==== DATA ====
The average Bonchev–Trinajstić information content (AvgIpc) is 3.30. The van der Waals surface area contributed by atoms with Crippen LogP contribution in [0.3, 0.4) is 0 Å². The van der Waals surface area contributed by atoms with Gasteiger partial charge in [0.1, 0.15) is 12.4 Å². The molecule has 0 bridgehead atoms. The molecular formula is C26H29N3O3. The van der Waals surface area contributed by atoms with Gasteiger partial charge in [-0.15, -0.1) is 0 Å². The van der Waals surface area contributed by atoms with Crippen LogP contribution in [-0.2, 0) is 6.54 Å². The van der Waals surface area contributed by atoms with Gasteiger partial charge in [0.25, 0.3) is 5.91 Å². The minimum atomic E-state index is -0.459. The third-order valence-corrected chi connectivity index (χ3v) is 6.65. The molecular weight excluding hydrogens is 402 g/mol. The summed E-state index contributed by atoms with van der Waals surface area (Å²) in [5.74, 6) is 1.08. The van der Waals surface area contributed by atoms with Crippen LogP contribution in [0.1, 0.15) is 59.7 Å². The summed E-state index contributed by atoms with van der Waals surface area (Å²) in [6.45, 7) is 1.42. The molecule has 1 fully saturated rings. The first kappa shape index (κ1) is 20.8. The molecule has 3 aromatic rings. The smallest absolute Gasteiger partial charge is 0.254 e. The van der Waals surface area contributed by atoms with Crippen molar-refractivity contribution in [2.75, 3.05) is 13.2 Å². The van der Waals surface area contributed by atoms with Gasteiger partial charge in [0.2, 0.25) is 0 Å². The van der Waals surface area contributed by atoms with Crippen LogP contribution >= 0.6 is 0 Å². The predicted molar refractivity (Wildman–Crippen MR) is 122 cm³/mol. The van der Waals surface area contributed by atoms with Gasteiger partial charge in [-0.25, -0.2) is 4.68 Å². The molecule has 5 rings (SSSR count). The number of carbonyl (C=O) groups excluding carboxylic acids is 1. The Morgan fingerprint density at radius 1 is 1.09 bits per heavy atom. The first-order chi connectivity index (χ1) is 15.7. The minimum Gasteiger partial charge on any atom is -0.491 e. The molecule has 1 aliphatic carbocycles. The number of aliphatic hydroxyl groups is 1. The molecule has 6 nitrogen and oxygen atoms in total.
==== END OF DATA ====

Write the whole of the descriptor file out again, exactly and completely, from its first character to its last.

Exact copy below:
The average Bonchev–Trinajstić information content (AvgIpc) is 3.30. The van der Waals surface area contributed by atoms with Crippen LogP contribution in [0.3, 0.4) is 0 Å². The van der Waals surface area contributed by atoms with Gasteiger partial charge in [0.1, 0.15) is 12.4 Å². The molecule has 0 bridgehead atoms. The molecular formula is C26H29N3O3. The van der Waals surface area contributed by atoms with Gasteiger partial charge in [-0.15, -0.1) is 0 Å². The van der Waals surface area contributed by atoms with Crippen LogP contribution in [-0.2, 0) is 6.54 Å². The van der Waals surface area contributed by atoms with Gasteiger partial charge in [0.25, 0.3) is 5.91 Å². The minimum atomic E-state index is -0.459. The third-order valence-corrected chi connectivity index (χ3v) is 6.65. The molecular weight excluding hydrogens is 402 g/mol. The summed E-state index contributed by atoms with van der Waals surface area (Å²) in [5.74, 6) is 1.08. The van der Waals surface area contributed by atoms with Crippen LogP contribution in [0.1, 0.15) is 59.7 Å². The summed E-state index contributed by atoms with van der Waals surface area (Å²) in [6.45, 7) is 1.42. The molecule has 1 fully saturated rings. The first kappa shape index (κ1) is 20.8. The molecule has 3 aromatic rings. The smallest absolute Gasteiger partial charge is 0.254 e. The van der Waals surface area contributed by atoms with Crippen molar-refractivity contribution in [2.75, 3.05) is 13.2 Å². The van der Waals surface area contributed by atoms with Gasteiger partial charge in [0.2, 0.25) is 0 Å². The van der Waals surface area contributed by atoms with Crippen LogP contribution >= 0.6 is 0 Å². The predicted molar refractivity (Wildman–Crippen MR) is 122 cm³/mol. The van der Waals surface area contributed by atoms with Gasteiger partial charge in [-0.25, -0.2) is 4.68 Å². The molecule has 5 rings (SSSR count). The number of carbonyl (C=O) groups excluding carboxylic acids is 1. The Morgan fingerprint density at radius 1 is 1.09 bits per heavy atom. The first-order chi connectivity index (χ1) is 15.7. The minimum Gasteiger partial charge on any atom is -0.491 e. The molecule has 1 aliphatic carbocycles. The number of aliphatic hydroxyl groups is 1. The molecule has 6 nitrogen and oxygen atoms in total.